Some thoughts on Caspian Terns in New Zealand
|Title||Some thoughts on Caspian Terns in New Zealand|
|Publication Type||Journal Article|
|Year of Publication||1992|
|Type of Article||paper|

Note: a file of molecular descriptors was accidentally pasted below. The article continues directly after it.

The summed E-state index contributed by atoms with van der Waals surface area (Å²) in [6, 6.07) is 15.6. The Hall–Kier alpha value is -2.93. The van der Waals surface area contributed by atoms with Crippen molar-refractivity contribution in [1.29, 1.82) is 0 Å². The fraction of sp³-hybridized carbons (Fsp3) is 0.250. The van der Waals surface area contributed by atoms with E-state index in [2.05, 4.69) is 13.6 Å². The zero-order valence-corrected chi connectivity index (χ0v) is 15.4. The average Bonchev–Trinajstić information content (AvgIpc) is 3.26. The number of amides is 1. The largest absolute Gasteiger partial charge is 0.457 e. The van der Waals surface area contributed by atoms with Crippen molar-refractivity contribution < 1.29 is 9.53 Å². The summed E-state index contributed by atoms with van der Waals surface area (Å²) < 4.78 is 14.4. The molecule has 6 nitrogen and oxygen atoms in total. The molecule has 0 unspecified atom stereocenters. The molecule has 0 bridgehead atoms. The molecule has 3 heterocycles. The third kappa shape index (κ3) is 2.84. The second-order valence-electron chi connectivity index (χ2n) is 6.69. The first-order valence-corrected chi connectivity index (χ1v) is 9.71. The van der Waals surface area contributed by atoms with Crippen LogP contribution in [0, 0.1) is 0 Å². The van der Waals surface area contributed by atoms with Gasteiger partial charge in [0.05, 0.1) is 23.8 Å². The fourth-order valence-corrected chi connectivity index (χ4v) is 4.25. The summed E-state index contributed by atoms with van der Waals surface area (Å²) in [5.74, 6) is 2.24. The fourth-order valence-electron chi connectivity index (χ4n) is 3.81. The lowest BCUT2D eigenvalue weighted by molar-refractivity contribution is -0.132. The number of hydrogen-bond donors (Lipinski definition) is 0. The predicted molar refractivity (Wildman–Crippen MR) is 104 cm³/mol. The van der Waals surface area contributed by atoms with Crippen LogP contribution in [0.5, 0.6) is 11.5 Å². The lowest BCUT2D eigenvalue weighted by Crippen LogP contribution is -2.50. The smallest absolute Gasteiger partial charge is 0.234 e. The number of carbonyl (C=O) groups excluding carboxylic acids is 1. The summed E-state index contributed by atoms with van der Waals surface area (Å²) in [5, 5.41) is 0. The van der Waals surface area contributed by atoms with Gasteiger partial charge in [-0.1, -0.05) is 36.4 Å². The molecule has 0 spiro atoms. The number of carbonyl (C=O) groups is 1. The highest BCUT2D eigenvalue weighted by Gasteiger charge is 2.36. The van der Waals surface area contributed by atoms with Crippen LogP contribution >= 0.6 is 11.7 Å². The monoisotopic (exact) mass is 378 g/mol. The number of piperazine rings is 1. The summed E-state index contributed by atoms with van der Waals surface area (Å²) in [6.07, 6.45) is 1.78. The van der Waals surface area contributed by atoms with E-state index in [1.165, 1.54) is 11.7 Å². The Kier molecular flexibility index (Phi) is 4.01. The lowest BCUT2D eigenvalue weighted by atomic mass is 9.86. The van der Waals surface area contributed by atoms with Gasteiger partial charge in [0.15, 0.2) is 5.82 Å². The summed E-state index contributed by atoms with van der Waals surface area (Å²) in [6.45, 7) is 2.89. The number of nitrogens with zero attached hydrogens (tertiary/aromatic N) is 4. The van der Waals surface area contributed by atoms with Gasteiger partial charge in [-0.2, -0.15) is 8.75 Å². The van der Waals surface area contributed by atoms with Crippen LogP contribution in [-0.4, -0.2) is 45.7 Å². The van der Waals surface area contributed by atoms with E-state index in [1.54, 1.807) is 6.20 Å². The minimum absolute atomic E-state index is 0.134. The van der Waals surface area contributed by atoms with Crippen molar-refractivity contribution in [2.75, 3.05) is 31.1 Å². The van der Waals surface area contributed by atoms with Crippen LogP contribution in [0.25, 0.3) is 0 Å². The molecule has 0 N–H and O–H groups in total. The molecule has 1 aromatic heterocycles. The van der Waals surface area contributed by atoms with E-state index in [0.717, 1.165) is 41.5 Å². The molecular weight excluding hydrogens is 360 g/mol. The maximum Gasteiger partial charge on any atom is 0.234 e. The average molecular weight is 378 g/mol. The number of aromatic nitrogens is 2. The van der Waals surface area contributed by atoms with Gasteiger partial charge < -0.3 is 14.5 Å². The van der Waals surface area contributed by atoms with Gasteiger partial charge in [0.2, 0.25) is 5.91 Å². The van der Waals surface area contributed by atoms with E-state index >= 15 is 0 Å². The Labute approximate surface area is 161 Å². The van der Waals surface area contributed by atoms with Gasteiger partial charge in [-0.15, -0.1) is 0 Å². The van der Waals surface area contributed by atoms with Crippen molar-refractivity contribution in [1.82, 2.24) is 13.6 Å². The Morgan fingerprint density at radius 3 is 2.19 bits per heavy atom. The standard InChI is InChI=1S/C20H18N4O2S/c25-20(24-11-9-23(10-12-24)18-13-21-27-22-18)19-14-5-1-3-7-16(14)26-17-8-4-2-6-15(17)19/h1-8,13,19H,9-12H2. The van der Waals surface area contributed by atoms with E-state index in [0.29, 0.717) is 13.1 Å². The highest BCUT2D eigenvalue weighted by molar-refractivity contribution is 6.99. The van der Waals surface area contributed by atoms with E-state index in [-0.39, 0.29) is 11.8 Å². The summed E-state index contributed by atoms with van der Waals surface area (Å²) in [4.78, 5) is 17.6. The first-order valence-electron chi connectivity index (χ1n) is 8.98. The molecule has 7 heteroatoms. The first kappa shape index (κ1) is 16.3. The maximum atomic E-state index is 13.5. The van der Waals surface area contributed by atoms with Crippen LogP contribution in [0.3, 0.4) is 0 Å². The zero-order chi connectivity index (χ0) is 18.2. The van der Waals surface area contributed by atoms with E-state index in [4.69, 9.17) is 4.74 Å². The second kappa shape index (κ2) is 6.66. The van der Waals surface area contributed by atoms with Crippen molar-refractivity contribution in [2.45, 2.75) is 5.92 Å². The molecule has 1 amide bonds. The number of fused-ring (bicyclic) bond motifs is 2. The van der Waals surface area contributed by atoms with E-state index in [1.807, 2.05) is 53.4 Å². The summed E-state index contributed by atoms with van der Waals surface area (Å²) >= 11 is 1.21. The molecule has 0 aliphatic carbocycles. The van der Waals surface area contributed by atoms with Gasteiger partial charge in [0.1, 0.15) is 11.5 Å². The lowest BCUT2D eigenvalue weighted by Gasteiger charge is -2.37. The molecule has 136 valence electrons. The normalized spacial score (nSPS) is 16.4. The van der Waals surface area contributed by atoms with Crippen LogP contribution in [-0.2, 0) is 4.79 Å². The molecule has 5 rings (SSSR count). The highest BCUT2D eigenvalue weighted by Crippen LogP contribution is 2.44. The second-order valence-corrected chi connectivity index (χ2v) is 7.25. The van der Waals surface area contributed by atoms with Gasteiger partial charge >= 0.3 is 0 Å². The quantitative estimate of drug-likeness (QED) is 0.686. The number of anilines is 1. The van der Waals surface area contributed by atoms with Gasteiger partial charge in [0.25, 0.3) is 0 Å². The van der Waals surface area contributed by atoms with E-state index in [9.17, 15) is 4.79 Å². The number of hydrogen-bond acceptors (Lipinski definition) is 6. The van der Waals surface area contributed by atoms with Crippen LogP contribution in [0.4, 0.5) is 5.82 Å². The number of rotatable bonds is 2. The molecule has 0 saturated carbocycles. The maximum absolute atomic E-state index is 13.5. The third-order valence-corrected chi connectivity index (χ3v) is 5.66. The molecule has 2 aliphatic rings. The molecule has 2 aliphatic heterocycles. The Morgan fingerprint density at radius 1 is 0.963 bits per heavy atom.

Early European naturalists and explorers, who of necessity spent much of their time near the coast, do not seem to have logged or noticed Caspian Terns. This notable species was not officially listed in New Zealand till about 1860. It was regarded as rather scarce throughout the 19th century and even well into the 20th century. Two possible explanations for this apparent scarcity are offered: (a) that, as it laid large palatable eggs in places that were usually accessible, it had become scarce after 800 years of hungry human (Polynesian) predation, and (b) that, like some other waterfowl, e.g. Pukeko, White-faced Heron, Royal Spoonbill, it is a comparative newcomer to New Zealand and has enjoyed a 'boom period' in the middle of the 20th century.